Despite that unconfirmed realization, casting director Junie Lowry-Johnson brought back John for one final appearance in the Star Trek universe, and that was as a reporter on the bridge of the ill-fated Enterprise-B in “Star Trek: Generations“. Alongside his friend and fellow actor Tommy Hinkley, John donned a headpiece meant to look like a camera and was on set for the moment that William Shatner, Walter Koenig, and James Doohan emerged to examine the new starship and ultimately be whisked away on its first mission. While there was a lot of buzz about Kirk, Scotty and Chekov coming back to Trek, tensions were high on set with three originals.
“Shatner had just written his book, you know, his Star Trek memoir, and, you know, he’s not well liked by his cast members, according to the book. James Doohan did not like him that day or that week, and neither did Walter. I knew this because I had read the book. And I could tell they’re not talking to him. They’re not hugging him. They’re not shaking his hand.”
“I’m going, Wow, it’s been, it’s like 30 years, okay, since they originally did the original show. And there they are. There’s those three Titans, and these two clearly hate that guy, and he has no idea.”
Putch had some time to casually chat with Doohan and Koenig in between takes, but Shatner was oblivious that there was something wrong.
“So there’s the turbo lift right there,” John recalled during the interview. “And the scene called for the three of them to walk onto the bridge for the first time, you know, before takeoff and Alan Ruck says, ‘Welcome aboard’ and la, la, la you know and he goes and sits down. They go, ‘Okay rolling,’ and they have to go in there, the three of them and I’m like, I’m elbowing Tommy, ‘Those guys hate him. And they’re gonna have to go in that little booth and close the door until action is called.’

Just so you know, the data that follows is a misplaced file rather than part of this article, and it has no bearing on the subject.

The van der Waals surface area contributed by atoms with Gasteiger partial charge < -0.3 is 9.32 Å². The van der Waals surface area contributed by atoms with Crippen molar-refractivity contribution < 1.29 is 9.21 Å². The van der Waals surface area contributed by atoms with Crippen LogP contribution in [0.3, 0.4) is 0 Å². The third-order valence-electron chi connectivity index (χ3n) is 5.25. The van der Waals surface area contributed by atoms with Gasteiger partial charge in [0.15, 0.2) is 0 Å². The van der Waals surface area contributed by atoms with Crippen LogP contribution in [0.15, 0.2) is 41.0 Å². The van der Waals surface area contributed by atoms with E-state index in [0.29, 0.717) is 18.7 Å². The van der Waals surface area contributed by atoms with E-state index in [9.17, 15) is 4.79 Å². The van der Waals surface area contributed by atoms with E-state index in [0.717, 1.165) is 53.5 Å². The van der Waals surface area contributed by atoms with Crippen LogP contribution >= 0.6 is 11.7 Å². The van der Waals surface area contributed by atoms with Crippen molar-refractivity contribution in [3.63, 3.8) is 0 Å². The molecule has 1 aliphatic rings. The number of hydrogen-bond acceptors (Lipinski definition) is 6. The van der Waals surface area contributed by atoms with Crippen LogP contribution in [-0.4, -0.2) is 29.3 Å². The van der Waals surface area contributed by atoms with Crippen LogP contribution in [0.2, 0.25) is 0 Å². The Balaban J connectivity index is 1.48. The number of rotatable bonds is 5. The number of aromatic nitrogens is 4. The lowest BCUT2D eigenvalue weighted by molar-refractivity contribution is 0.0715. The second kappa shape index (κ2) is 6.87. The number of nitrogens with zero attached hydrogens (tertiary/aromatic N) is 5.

And there was a bunch of dialogue before the doors open. So you know, there’s Alan Ruck doing his bit and they’re covering that and then, the door opens and the three of them walk in and they go do their scene, their greeting and all that stuff. Before the take started, Tommy and I were constantly looking into this door that, you know, they were in and Walter was [stiff and quiet] against the wall. And Jimmy Doohan was the same. And Shatner was, ‘Well, it’s kind of fun. And, you know, it’s kind of different to be here again,” and they’re not answering him. Then the doors closed, action is called, and they’re in there together. I just wanted to be inside. That’s all. I wanted to know what was going on in there.”
Putch also recalled an altercation with Shatner that led to a piece of the set almost being destroyed, but for that story and more about his time as Mordock and Mendon, as well as other stories from his acting & directing career, check out the latest episode of Trek Untold!
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Trek Untold is a weekly podcast series that chats with character actors, stunt performers, behind-the-scenes crew and other people who are the contributors of the Star Trek universe whose names aren’t in the opening credits of the shows. Follow Trek Untold on Facebook, Twitter, and Instagram to learn more about upcoming episodes, which are released every Thursday on all major audio platforms, and Sunday on Youtube in video form.